Let me start by listing several myths around the Indian Pyramid (for the sake of this discussion, I use the term Bottom of Pyramid (BoP) to represent the middle and the bottom of the Indian economic pyramid, which constitutes more than 900M Indians, whose annual household income is less than 10 kakh):

  • The BoP are not our target consumers because with our current cost structures, we cannot profitably compete for that market.
  • The BoP cannot afford and have no use for digital products and services
  • Innovation is for the top of the pyramid. The BoP can use the previous generation of technology
  • The BoP is not important to the long-term viability of business.
  • Developers cannot be excited by the business challenges that have a humanitarian dimension
  • Cheaper technology and services means cheaper quality

 

These myths typically stem from a lack of understanding of behaviours at the BoP. To mention a few facts about BoP:

  • Often pay higher price for some goods and services (especially credit)
  • Cannot afford differentiated products, but readily accept advanced technology
  • Are brand-conscious, price-conscious
  • Have well connected communities (word of mouth)
  • Collectively have purchasing power
  • Are always trying to upgrade from their existing condition

 

The Solution Approach for BoP

Every digital solution must meaningfully tie together Experience, Economics, and Technology. In this post, I want to set the focus on the economics (experience and technology deserve another post). The most important consideration for the BoP is that any digital solution should make technology and experience choices that maximize Price-Performance ratio. To understand this, let’s look at some examples of innovation at the BoP:

  1. The Jaipur prosthetic leg (case study in Prahlad’s book) cost only 40$ while those in the west cost upwards of 8000$. However, the design was meant to address the basic mobility needs (and dignity) of the poor who had lost their limbs – being effective enough to help them do their daily jobs while being highly affordable.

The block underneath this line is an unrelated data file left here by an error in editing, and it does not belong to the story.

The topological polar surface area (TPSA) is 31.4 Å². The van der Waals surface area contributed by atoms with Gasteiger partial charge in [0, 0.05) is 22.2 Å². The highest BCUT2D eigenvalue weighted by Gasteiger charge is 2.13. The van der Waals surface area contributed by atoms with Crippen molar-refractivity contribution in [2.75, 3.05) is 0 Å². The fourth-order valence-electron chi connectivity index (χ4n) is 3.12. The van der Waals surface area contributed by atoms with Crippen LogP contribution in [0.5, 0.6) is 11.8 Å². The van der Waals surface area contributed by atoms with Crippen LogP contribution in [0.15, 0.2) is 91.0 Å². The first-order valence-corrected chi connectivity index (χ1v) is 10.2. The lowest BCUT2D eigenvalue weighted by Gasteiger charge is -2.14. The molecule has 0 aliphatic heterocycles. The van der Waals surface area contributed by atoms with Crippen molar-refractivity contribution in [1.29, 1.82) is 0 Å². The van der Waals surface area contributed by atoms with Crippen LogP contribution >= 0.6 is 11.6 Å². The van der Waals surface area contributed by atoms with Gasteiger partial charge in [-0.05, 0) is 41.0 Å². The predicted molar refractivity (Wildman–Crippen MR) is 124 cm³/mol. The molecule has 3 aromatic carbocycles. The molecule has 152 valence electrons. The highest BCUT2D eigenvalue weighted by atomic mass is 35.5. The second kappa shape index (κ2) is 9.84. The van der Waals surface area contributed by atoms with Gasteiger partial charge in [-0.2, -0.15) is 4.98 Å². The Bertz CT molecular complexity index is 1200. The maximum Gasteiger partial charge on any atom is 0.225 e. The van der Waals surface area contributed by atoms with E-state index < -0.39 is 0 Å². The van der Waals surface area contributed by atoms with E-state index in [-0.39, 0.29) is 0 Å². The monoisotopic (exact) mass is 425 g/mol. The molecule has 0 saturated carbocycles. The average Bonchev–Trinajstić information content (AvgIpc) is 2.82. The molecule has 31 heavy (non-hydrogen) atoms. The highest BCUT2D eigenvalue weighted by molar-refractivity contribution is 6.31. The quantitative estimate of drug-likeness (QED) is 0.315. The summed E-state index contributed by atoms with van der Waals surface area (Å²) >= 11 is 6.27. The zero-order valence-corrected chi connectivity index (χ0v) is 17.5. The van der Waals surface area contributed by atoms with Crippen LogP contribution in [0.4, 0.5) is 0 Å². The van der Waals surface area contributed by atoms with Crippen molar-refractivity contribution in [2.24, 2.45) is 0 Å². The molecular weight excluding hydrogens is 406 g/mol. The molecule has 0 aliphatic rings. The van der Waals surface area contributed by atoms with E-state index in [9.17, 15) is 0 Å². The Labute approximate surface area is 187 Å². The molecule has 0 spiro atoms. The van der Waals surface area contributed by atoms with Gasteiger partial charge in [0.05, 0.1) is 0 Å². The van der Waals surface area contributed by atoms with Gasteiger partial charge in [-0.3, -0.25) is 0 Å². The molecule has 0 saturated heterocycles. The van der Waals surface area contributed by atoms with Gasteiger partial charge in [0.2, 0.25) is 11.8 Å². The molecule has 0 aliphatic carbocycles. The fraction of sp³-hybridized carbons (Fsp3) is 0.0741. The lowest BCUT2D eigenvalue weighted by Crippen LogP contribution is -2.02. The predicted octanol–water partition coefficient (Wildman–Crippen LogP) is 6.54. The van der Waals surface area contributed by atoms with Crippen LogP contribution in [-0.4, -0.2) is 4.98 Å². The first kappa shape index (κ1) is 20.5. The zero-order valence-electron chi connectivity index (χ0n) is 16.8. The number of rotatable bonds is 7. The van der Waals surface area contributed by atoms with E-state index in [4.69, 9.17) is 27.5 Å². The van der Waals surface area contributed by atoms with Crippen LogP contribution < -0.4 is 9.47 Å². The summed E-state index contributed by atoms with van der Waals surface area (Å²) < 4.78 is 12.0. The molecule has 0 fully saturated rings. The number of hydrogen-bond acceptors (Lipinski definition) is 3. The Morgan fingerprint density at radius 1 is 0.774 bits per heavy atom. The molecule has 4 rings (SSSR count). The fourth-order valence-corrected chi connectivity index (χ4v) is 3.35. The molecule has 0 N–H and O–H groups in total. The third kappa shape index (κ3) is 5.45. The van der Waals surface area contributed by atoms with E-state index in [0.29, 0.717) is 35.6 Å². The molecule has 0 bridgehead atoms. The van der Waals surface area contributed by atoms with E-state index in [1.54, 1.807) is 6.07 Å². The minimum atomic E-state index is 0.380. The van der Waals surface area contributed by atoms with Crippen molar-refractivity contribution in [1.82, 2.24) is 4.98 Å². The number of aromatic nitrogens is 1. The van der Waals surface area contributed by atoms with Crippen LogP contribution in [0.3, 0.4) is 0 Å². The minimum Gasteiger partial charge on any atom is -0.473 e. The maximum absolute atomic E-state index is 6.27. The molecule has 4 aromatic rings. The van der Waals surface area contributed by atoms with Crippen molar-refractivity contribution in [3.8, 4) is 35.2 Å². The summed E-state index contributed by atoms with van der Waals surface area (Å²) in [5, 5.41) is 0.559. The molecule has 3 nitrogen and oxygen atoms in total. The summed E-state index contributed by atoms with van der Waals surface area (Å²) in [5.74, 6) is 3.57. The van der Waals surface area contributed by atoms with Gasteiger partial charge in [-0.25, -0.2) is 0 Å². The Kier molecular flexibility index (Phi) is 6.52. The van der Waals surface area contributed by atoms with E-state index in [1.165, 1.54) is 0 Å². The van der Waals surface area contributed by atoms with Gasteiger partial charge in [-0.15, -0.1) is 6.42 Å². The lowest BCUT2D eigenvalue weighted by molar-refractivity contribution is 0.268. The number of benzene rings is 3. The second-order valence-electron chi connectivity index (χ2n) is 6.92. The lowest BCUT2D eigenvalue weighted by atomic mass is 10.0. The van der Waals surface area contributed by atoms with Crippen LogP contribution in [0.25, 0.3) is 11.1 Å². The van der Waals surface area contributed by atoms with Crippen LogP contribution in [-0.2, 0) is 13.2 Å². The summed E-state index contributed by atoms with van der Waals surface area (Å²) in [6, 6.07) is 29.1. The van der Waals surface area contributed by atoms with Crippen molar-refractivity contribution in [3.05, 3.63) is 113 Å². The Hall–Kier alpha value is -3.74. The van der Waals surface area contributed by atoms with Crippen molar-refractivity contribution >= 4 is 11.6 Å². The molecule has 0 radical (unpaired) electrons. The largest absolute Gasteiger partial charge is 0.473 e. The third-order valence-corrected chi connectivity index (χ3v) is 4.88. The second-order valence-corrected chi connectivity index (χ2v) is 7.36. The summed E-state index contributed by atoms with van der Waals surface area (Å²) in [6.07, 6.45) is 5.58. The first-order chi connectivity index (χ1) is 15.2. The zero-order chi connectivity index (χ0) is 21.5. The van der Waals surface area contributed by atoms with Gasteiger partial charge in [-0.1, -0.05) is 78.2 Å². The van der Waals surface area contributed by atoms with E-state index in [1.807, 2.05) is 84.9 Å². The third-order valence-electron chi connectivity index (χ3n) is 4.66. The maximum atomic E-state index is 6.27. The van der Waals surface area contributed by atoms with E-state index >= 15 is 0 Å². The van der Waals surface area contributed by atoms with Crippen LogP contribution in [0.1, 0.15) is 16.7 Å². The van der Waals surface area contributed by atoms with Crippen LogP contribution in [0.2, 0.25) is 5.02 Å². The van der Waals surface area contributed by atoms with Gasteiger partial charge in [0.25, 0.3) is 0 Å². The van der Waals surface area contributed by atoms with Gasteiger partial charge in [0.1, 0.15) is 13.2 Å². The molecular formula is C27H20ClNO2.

2. If you walk to any Kiraana store in a village, you wouldn’t see shelves of large-packaged products. Instead, you would see chains of small sachets hanging from the ceiling covering every centimetre of space within the store. You would also notice that many sachets would be from familiar brands – like Clinic Plus (shampoo), Parachute (coconut oil). The innovation from the FMCG companies here (like HUL) lies in packaging, distribution and unit pricing of the products representing popular brands. While the 1-ml sachet may have a higher per-unit cost compared to the 250-ml bottle that you and I buy, it works perfectly well for daily wage worker who cannot afford a full bottle. This model helps FMCG companies be profitable too.

The examples emphasize that cost-effective solutions built for the BoP are no less innovative. The question to ask before we build any digital solution for the BoP is – while being effective at addressing the need in each problem domain, does this have the best price-performance ratio? The solution might entail making specific design choices which are the best given the constraints – for example, may leverage lesser CPU cores (works on cheaper smartphones), may not assume 3G or a smartphone itself (works on USSD with a feature phone). Like in the case of Clinic Plus, the pricing unit could be devised in a way that the BoP can afford and consume the service effectively. Ramappa’s legal advisory “minutes” in the first aspirational use case we saw earlier in the post is a representative example.

Closing notes

  • Thanks to India Stack and the Digital India initiative, developers have an addressable customer base of 1 Billion+. There is tremendous opportunity for volume-based and profitable businesses leveraging digital technology
  • Innovative solutions can help foster universal participation in the digital economy, boost participation in formal sector and help GDP growth thereof.
  • We have a great opportunity for creating meaningful solutions across all domains – Healthcare, Finance, and education to mention a few.
  • We can now take constructive steps to make India cashless, presence-less, and paperless!

What do you think? Please feel free to share your thoughts and ideas.

References

  1. Official media release from Reliance Jio on December 1st
  2. Igniting Hundreds of Experiments – Swati Satpathy
  3. Digital India – Presentation from DeiTY
  4. Understanding the India Stack – by Pramod Varma
  5. Rebooting India – by Nandan Nilekani, Viral Shah (book)
  6. Pipelines, Platforms, and the New Rules of Strategy – HBR
  7. Nandan Nilekani – Keynote Address at Fintech For Next 400M
  8. The Bedrock of Digital India
  9. An alternative view of the future – Nandan Nilekani
  10. Fortune at the Bottom of the Pyramid – CK Prahlad (book)
  11. Presentation by Gopal & Sayan on CK Prahlad’s book

Credits

  1. Online legal services aspirational story– concept credit to Swaroop Karunakara and Satya Vikram
  2. Nikhil (iSpirt) and Sid (Exotel) for helping me with ideas and for feedback.

[Also published on LinkedIn]